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Policy: New tools to help gauge financial soundness

Author(s):
International Monetary Fund. External Relations Dept.
Published Date:
February 2005
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Statistical coordinators and compilers from about sixty countries met late last year in Washington, D.C., to launch a Coordinated Compilation Exercise that is intended to catalyze the collection of cross-country comparable Financial Soundness Indicators (FSIs). These indicators, which assess weaknesses and strengths in countries’ financial systems, alert national authorities to potential threats and help the international community and the IMF safeguard the stability of the international financial system.

After the Asian and other financial crises of the late 1990s, it was clear the world needed new tools to detect vulnerabilities in financial systems. The IMF developed a broad set of indicators and analytical techniques under the general rubric of “macroprudential analysis.” FSIs are a part of this new tool kit. This set of core and encouraged indicators, developed in cooperation with experts and with inputs from countries, is designed to evaluate the health of a country’s entire financial system, in contrast to bank prudential indicators, which help gauge the well-being of individual institutions.

Once the set of indicators was agreed upon, however, there was still the matter of how the IMF could help countries develop their capacity to compile these indicators, and what the IMF could do to promote cross-country comparability of FSIs, coordinate the compilation efforts of national authorities, and disseminate the FSIs to increase transparency and strengthen market discipline. All of these tasks fell to a Coordinated Compilation Exercise endorsed by the IMF’s Executive Board.

A first step was the preparation of a Compilation Guide on Financial Soundness Indicators by IMF staff, which reflected the consensus of experts as well as the comments of the public. The Guide sets definitions and provides guidance on how indicators should be compiled and disseminated. It discusses in detail the set of 12 core indicators, which cover the banking sector. Also discussed are the 27 encouraged indicators for the banking and other sectors. The practicality and relevance of these encouraged indicators, the Guide acknowledges, may vary across countries.

Once the Guide was finalized, the IMF’s Executive Board recommended that a Coordinated Compilation Exercise be undertaken in support of country compilation efforts. The exercise was conceived as a pilot project that would involve some 60 member countries of the IMF. Participation, which was by invitation and voluntary, entailed a commitment to compiling and submitting to the IMF at least the core set of indicators for year-end 2005 data.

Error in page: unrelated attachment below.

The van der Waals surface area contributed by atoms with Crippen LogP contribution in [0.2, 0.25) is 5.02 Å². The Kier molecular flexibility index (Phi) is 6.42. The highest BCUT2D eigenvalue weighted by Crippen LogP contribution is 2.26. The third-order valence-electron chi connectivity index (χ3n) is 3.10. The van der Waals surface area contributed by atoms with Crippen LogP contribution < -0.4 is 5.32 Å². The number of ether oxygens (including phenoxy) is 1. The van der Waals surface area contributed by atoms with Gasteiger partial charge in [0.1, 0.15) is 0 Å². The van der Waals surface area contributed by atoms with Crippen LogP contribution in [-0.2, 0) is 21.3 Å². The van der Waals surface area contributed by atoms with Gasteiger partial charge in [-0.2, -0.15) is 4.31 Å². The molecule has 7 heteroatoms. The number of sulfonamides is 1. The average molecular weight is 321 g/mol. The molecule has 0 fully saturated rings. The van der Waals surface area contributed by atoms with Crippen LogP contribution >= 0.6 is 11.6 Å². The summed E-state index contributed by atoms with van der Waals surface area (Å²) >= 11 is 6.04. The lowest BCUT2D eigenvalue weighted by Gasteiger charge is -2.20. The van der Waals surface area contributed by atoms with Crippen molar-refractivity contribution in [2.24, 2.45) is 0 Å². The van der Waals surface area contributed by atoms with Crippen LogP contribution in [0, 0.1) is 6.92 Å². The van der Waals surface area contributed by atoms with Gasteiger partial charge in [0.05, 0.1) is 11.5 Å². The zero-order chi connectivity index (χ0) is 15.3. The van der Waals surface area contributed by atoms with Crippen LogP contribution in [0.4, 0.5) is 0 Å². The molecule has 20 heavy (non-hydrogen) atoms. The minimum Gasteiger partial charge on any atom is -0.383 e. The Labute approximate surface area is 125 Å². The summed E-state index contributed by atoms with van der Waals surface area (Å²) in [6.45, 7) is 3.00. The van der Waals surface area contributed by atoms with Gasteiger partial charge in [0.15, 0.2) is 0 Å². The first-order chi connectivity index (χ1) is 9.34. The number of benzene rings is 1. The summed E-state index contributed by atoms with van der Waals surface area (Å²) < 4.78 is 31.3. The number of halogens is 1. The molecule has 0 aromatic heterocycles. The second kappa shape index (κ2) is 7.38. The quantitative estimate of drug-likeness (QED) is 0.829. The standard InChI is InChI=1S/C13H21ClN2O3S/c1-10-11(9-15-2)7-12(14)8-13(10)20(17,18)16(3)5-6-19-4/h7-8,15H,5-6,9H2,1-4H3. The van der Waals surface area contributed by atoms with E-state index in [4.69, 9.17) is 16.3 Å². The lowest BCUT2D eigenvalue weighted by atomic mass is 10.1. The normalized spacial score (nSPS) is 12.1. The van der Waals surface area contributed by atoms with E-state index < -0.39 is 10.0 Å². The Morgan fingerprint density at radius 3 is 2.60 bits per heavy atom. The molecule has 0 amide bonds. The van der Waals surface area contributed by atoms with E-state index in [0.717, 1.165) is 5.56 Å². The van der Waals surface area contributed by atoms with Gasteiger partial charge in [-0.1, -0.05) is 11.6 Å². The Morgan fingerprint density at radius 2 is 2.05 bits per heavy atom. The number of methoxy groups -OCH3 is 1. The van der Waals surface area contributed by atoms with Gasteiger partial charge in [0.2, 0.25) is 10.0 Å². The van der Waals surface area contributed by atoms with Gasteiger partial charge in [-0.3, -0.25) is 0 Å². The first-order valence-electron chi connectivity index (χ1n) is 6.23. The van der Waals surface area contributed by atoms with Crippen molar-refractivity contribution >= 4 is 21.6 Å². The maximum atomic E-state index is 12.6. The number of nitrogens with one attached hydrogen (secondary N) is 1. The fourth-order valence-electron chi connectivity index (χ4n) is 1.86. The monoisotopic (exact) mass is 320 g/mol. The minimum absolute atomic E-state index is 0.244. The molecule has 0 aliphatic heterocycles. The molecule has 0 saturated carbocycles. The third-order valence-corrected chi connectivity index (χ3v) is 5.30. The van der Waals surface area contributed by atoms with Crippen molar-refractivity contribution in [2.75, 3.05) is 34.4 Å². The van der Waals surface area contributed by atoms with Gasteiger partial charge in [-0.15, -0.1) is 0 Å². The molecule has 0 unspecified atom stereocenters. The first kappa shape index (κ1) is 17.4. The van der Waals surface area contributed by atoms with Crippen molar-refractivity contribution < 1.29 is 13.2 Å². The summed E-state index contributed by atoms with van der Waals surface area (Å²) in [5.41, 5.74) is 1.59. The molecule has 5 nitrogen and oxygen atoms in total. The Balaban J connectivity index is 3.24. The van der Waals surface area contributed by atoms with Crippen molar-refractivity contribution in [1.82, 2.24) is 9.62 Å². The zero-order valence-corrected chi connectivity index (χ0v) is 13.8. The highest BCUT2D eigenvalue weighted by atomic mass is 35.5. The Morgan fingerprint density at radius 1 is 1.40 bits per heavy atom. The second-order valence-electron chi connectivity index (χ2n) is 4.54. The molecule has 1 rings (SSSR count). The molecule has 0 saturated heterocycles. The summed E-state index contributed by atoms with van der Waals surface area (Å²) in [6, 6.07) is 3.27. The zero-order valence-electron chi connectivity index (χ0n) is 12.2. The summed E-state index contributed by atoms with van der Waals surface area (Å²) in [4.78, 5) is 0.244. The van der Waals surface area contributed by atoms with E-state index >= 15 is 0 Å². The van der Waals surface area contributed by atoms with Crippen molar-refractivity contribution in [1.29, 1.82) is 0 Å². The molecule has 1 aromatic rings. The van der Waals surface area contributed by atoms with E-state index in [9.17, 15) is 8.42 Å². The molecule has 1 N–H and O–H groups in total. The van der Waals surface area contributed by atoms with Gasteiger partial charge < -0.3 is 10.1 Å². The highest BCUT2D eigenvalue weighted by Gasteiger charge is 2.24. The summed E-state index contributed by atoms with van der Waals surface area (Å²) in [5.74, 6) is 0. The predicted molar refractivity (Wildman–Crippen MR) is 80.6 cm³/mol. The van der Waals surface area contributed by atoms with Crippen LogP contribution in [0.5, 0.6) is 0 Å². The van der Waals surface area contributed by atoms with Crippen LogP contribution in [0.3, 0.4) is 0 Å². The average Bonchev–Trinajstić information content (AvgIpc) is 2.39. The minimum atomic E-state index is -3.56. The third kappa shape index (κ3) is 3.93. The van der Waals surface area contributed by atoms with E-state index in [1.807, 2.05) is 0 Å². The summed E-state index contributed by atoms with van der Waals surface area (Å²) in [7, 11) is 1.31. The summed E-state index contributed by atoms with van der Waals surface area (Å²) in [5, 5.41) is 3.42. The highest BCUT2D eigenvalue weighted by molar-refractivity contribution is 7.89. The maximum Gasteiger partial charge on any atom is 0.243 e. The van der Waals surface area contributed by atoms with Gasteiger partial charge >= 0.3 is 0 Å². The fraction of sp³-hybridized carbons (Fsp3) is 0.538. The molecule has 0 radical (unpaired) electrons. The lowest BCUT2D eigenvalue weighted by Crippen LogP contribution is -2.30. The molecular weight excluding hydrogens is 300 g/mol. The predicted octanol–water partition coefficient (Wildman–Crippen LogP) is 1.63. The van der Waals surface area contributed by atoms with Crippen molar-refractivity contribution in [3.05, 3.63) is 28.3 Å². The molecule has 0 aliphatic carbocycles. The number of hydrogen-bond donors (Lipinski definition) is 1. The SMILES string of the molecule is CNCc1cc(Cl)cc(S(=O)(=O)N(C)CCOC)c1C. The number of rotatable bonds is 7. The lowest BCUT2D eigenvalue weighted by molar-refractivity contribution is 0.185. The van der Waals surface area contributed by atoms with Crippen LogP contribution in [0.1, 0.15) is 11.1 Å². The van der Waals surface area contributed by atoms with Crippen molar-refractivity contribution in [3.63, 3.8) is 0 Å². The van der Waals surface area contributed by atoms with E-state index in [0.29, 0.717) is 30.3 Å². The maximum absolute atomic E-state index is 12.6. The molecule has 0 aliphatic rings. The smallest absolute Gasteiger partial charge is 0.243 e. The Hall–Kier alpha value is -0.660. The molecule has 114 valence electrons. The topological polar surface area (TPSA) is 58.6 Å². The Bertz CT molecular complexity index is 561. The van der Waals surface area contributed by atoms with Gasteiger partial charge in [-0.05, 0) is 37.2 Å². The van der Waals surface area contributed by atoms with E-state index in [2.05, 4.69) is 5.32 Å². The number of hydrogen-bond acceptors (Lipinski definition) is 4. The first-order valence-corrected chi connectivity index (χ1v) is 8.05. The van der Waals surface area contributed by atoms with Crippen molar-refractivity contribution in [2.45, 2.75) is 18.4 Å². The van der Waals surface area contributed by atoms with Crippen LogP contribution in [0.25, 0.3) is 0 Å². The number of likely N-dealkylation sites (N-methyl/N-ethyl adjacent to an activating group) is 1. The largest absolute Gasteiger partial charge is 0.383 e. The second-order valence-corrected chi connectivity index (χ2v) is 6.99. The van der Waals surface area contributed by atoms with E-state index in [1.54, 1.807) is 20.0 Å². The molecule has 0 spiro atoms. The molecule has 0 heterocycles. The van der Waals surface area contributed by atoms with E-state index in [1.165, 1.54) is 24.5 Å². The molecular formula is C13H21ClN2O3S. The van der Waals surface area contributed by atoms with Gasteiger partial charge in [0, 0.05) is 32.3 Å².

Participating countries were encouraged to use the Guide’s recommendations as far as possible in compiling their indicators, as this would contribute to greater cross-country comparability. But flexibility was built in, too, with countries permitted to use existing methodologies. Given this flexibility, the exercise will also prepare “metadata”—that is, textual descriptions of the methodology and compilation practices actually used in compiling the FSIs (and which may differ from those recommended in the Guide). The IMF will publish the data and metadata on FSIs in one release by end-2006.

With the broad goals of the exercise in place, the IMF’s Statistics Department convened a meeting in Washington, D.C., on November 18-19, 2004, to give participants the opportunity to discuss and finalize the specific terms of reference for the exercise. Participating countries also gave feedback to IMF staff on the draft report forms that will be used by their countries to disseminate FSI data and metadata. The results of a staff survey of current FSI compilation practices served as the starting point for the exercise.

The meeting also provided participants with the opportunity to benefit from each others’ views and experiences. One issue that featured prominently was the trade-off between flexibility in using national practices in the compilation of FSIs and the potential gains from producing cross-country comparable FSIs on the basis of the Guide.

By end-March 2005, countries will send the IMF an interim progress report, including the first draft of FSI metadata using the standard report form. In addition to continuous consultation by correspondence, regional meetings will be held in mid-2005 and mid-2006. The regional meetings in 2005 will focus on further progress under countries’ work programs, while the regional meetings planned in 2006 will discuss the penultimate draft FSI metadata and preliminary FSI data.

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